Methylprednisolone belongs to a group of medications called corticosteroids. Corticosteroids are hormones that are produced naturally in our body, and necessary for many important bodily functions.
Methylprednisolone is a synthetic (man-made) corticosteroid medication that has been developed to imitate the actions of naturally occurring corticosteroid hormones in the body. A particularly important action of methlyprednisolone is to relieve inflammation that causes symptoms such as swelling, itching, and redness.
Symptoms of inflammation are often seen with allergic reactions such as severe allergic skin reactions, reactions to insect bites, and anaphylaxis (a severe, life-threatening allergic reaction). Other conditions and symptoms associated with inflammation can also be treated with corticosteroids. These include painful swollen joints caused by arthritis, and relief of asthma symptoms caused by inflamed breathing passages.
Methylprednisolone may also be used by people who are not able to produce enough of their own corticosteroid naturally (e.g., Addison's disease). Additional conditions that may be treated with methylprednisolone include severe skin conditions (e.g., psoriasis), certain eye conditions, ulcerative colitis, certain blood disorders, leukemia, lupus, and multiple sclerosis.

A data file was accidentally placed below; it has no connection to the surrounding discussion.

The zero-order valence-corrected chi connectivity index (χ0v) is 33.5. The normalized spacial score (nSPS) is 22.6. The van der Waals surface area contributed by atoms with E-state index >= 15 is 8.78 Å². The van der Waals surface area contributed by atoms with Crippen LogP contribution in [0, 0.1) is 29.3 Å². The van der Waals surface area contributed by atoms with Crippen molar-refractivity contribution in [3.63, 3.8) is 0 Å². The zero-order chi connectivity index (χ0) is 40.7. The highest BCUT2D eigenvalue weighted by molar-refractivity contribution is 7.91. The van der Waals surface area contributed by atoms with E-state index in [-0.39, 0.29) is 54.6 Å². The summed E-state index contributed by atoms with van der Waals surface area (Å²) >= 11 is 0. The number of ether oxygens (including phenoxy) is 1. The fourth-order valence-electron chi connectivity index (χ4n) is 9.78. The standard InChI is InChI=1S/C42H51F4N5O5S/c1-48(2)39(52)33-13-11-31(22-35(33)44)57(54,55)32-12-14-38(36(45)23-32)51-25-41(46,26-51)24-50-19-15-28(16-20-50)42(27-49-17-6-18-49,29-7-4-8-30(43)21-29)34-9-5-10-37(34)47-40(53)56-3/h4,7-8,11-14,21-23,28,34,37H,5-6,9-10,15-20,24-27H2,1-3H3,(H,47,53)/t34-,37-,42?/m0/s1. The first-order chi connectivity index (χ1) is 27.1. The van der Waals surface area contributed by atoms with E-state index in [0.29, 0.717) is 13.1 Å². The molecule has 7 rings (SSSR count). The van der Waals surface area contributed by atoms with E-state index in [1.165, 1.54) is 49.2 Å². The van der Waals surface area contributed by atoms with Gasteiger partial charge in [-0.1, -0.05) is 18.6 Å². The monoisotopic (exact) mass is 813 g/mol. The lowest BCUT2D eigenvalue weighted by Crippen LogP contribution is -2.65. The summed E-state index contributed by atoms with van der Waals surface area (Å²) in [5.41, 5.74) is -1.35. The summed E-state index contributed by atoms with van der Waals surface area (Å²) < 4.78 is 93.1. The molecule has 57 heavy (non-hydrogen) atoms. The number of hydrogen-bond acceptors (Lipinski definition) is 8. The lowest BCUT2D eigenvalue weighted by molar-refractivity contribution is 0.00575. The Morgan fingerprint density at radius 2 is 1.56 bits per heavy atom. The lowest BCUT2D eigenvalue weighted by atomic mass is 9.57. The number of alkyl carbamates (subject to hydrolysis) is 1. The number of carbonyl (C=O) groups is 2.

Your doctor may have suggested this medication for conditions other than the ones listed in these drug information articles. As well, some forms of this medication may not be used for all of the conditions discussed here. If you have not discussed this with your doctor or are not sure why you are being given this medication, speak to your doctor. Do not stop using this medication without consulting your doctor.
Do not give this medication to anyone else, even if they have the same symptoms as you do. It can be harmful for people to use this medication if their doctor has not prescribed it.